With this in mind, it was a short step to a decision to plan an opening worship service for the day that made this ambiguous legacy explicit, and that called attention to some of the connections between what we say we worship, how we say it, what we counsel members of the church, what we require of women and men within the body of the church . . . and the violence that women suffer in many forms all around the world.

Sad fact: It didn’t take long to bring together texts from scripture that have historically been used against women, statements from the Church Fathers that reinforced attitudes that women ought to submit to, and may well deserve, violent treatment on the part of husbands and other authorities, and militant or self-sacrificial metaphors that contribute to a normalization and acceptance of violence. (Here is a draft of the order of service.)

What we had not anticipated was the way this worship service would make people feel. As liturgists Brianne Jurs, Marie McCanless and Christine Coy-Fohr read, and as the congregation responded in song — led by Mary Beth McCandless — the sense of shock and speechlessness was almost palpable. As Mary Beth remarked after the service ended, “it makes you realize how much translating you’ve been doing all along.” Usually these messages — a constantly available strand of the tradition — are diffused in the context of other worship. In this service, brought together as they were, there was little opportunity to ignore or deny the insistent message of the unwholesomeness of women, and the acceptability of violence in the right cause.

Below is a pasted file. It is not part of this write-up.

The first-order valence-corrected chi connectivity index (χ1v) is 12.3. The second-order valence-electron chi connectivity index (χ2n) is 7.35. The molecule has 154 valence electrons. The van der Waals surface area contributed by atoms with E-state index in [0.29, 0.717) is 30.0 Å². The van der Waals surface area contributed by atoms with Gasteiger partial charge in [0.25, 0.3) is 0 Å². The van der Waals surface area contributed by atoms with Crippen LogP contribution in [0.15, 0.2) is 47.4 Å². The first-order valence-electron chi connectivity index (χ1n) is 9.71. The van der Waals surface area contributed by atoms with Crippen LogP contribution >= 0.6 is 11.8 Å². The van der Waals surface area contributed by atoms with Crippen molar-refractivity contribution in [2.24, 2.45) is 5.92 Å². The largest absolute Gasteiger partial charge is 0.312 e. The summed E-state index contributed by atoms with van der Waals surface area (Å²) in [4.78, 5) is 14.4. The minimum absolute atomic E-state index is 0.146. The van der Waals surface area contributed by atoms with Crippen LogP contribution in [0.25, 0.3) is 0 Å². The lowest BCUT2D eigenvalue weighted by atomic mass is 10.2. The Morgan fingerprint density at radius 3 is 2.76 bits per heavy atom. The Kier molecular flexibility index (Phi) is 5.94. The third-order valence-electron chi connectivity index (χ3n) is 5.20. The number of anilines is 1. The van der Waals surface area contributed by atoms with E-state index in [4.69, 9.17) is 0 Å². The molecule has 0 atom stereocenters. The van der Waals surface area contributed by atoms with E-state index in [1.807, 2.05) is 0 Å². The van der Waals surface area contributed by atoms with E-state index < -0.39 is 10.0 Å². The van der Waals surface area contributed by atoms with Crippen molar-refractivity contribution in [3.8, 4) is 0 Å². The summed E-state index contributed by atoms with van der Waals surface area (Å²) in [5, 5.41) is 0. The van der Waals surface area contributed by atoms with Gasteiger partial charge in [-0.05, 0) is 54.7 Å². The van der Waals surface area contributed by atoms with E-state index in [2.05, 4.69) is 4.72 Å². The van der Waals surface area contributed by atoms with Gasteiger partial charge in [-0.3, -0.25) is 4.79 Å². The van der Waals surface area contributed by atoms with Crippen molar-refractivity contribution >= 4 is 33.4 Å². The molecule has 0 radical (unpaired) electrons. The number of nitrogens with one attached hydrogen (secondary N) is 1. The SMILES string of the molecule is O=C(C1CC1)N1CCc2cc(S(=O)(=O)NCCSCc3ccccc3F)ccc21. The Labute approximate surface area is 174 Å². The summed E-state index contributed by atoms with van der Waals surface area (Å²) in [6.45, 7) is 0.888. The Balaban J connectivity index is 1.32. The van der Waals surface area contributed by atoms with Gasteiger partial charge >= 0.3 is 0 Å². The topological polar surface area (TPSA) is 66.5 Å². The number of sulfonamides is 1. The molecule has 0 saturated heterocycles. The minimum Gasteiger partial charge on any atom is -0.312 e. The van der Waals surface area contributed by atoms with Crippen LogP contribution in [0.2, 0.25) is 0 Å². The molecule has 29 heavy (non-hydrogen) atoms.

One clear conclusion from that painful experience is that many of the church’s habitual tropes, images, and slogans deserve considerably more thought and qualification than we usually give them, and that some — if they survive scrutiny at all — call for frankly critical analysis and far more judicious deployment in the life of the worshipping community.